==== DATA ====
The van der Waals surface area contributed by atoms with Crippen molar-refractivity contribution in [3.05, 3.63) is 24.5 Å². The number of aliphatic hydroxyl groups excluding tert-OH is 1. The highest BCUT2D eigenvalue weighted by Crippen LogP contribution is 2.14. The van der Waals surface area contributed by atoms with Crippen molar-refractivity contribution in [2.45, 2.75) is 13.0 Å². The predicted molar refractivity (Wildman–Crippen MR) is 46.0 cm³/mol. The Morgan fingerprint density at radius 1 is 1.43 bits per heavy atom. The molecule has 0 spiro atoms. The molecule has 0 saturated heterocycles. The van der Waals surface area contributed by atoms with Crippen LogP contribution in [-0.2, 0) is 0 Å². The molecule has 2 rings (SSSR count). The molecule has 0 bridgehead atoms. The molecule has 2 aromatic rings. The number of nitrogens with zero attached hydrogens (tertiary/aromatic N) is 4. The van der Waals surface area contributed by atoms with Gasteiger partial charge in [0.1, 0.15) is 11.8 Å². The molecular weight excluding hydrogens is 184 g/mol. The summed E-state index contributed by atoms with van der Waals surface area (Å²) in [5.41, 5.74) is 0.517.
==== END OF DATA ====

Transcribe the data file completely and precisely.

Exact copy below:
The van der Waals surface area contributed by atoms with Crippen molar-refractivity contribution in [3.05, 3.63) is 24.5 Å². The number of aliphatic hydroxyl groups excluding tert-OH is 1. The highest BCUT2D eigenvalue weighted by Crippen LogP contribution is 2.14. The van der Waals surface area contributed by atoms with Crippen molar-refractivity contribution in [2.45, 2.75) is 13.0 Å². The predicted molar refractivity (Wildman–Crippen MR) is 46.0 cm³/mol. The Morgan fingerprint density at radius 1 is 1.43 bits per heavy atom. The molecule has 0 spiro atoms. The molecule has 0 saturated heterocycles. The van der Waals surface area contributed by atoms with Crippen LogP contribution in [-0.2, 0) is 0 Å². The molecule has 2 rings (SSSR count). The molecule has 0 bridgehead atoms. The molecule has 2 aromatic rings. The number of nitrogens with zero attached hydrogens (tertiary/aromatic N) is 4. The van der Waals surface area contributed by atoms with Gasteiger partial charge in [0.1, 0.15) is 11.8 Å². The molecular weight excluding hydrogens is 184 g/mol. The summed E-state index contributed by atoms with van der Waals surface area (Å²) in [5.41, 5.74) is 0.517.